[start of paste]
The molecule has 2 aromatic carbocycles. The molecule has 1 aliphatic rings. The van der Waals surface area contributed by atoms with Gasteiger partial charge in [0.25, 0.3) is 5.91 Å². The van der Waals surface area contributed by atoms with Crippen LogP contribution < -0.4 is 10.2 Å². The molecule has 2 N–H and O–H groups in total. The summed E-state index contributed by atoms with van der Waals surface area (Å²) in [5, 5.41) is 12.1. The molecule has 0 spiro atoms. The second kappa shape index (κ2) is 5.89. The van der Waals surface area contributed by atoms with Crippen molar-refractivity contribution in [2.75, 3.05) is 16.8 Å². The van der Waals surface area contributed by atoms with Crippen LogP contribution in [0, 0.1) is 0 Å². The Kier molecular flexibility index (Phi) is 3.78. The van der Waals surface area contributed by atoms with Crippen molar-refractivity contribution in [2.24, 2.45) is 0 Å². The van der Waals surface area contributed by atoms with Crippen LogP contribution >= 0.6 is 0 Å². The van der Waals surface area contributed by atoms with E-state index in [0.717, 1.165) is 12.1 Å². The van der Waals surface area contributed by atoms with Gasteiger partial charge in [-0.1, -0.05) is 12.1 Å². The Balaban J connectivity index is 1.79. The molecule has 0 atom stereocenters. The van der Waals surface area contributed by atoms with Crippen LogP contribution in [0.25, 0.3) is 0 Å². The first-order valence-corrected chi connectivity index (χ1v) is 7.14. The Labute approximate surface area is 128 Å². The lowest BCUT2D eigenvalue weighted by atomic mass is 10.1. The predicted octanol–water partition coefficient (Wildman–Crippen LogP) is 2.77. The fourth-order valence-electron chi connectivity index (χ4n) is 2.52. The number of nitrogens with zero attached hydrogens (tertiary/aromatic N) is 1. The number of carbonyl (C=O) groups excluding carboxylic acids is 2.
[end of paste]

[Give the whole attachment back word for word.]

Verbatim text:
The molecule has 2 aromatic carbocycles. The molecule has 1 aliphatic rings. The van der Waals surface area contributed by atoms with Gasteiger partial charge in [0.25, 0.3) is 5.91 Å². The van der Waals surface area contributed by atoms with Crippen LogP contribution < -0.4 is 10.2 Å². The molecule has 2 N–H and O–H groups in total. The summed E-state index contributed by atoms with van der Waals surface area (Å²) in [5, 5.41) is 12.1. The molecule has 0 spiro atoms. The second kappa shape index (κ2) is 5.89. The van der Waals surface area contributed by atoms with Crippen molar-refractivity contribution in [2.75, 3.05) is 16.8 Å². The van der Waals surface area contributed by atoms with Crippen LogP contribution in [0, 0.1) is 0 Å². The Kier molecular flexibility index (Phi) is 3.78. The van der Waals surface area contributed by atoms with Crippen molar-refractivity contribution in [2.24, 2.45) is 0 Å². The van der Waals surface area contributed by atoms with Crippen LogP contribution >= 0.6 is 0 Å². The van der Waals surface area contributed by atoms with E-state index in [0.717, 1.165) is 12.1 Å². The van der Waals surface area contributed by atoms with Gasteiger partial charge in [-0.1, -0.05) is 12.1 Å². The Balaban J connectivity index is 1.79. The molecule has 0 atom stereocenters. The van der Waals surface area contributed by atoms with Crippen LogP contribution in [0.25, 0.3) is 0 Å². The first-order valence-corrected chi connectivity index (χ1v) is 7.14. The Labute approximate surface area is 128 Å². The lowest BCUT2D eigenvalue weighted by atomic mass is 10.1. The predicted octanol–water partition coefficient (Wildman–Crippen LogP) is 2.77. The fourth-order valence-electron chi connectivity index (χ4n) is 2.52. The number of nitrogens with zero attached hydrogens (tertiary/aromatic N) is 1. The number of carbonyl (C=O) groups excluding carboxylic acids is 2.